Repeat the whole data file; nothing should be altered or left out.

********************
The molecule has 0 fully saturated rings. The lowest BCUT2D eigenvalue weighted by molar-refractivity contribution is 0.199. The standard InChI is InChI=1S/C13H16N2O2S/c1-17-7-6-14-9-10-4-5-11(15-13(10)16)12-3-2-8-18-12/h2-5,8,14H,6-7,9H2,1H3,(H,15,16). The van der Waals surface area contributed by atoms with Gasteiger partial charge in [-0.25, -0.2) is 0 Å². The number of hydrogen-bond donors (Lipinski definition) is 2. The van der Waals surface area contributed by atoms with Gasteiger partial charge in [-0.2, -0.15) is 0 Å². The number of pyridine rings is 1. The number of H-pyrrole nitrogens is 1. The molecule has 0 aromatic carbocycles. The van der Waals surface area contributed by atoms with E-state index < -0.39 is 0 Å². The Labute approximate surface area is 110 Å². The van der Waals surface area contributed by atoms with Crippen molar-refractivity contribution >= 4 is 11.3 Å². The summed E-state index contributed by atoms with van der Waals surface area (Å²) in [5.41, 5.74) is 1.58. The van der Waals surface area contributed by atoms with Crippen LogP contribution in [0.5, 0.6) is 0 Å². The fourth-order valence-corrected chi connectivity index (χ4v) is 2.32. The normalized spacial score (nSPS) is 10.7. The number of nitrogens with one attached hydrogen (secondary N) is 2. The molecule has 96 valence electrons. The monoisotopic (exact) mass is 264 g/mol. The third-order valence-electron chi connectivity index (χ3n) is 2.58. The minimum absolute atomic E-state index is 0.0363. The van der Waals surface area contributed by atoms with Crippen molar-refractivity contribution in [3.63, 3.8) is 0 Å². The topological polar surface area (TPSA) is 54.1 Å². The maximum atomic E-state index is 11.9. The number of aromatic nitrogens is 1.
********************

The molecule has 0 fully saturated rings. The lowest BCUT2D eigenvalue weighted by molar-refractivity contribution is 0.199. The standard InChI is InChI=1S/C13H16N2O2S/c1-17-7-6-14-9-10-4-5-11(15-13(10)16)12-3-2-8-18-12/h2-5,8,14H,6-7,9H2,1H3,(H,15,16). The van der Waals surface area contributed by atoms with Gasteiger partial charge in [-0.25, -0.2) is 0 Å². The number of hydrogen-bond donors (Lipinski definition) is 2. The van der Waals surface area contributed by atoms with Gasteiger partial charge in [-0.2, -0.15) is 0 Å². The number of pyridine rings is 1. The number of H-pyrrole nitrogens is 1. The molecule has 0 aromatic carbocycles. The van der Waals surface area contributed by atoms with E-state index < -0.39 is 0 Å². The Labute approximate surface area is 110 Å². The van der Waals surface area contributed by atoms with Crippen molar-refractivity contribution >= 4 is 11.3 Å². The summed E-state index contributed by atoms with van der Waals surface area (Å²) in [5.41, 5.74) is 1.58. The van der Waals surface area contributed by atoms with Crippen LogP contribution in [0.5, 0.6) is 0 Å². The fourth-order valence-corrected chi connectivity index (χ4v) is 2.32. The normalized spacial score (nSPS) is 10.7. The number of nitrogens with one attached hydrogen (secondary N) is 2. The molecule has 96 valence electrons. The monoisotopic (exact) mass is 264 g/mol. The third-order valence-electron chi connectivity index (χ3n) is 2.58. The minimum absolute atomic E-state index is 0.0363. The van der Waals surface area contributed by atoms with Crippen molar-refractivity contribution in [3.63, 3.8) is 0 Å². The topological polar surface area (TPSA) is 54.1 Å². The maximum atomic E-state index is 11.9. The number of aromatic nitrogens is 1.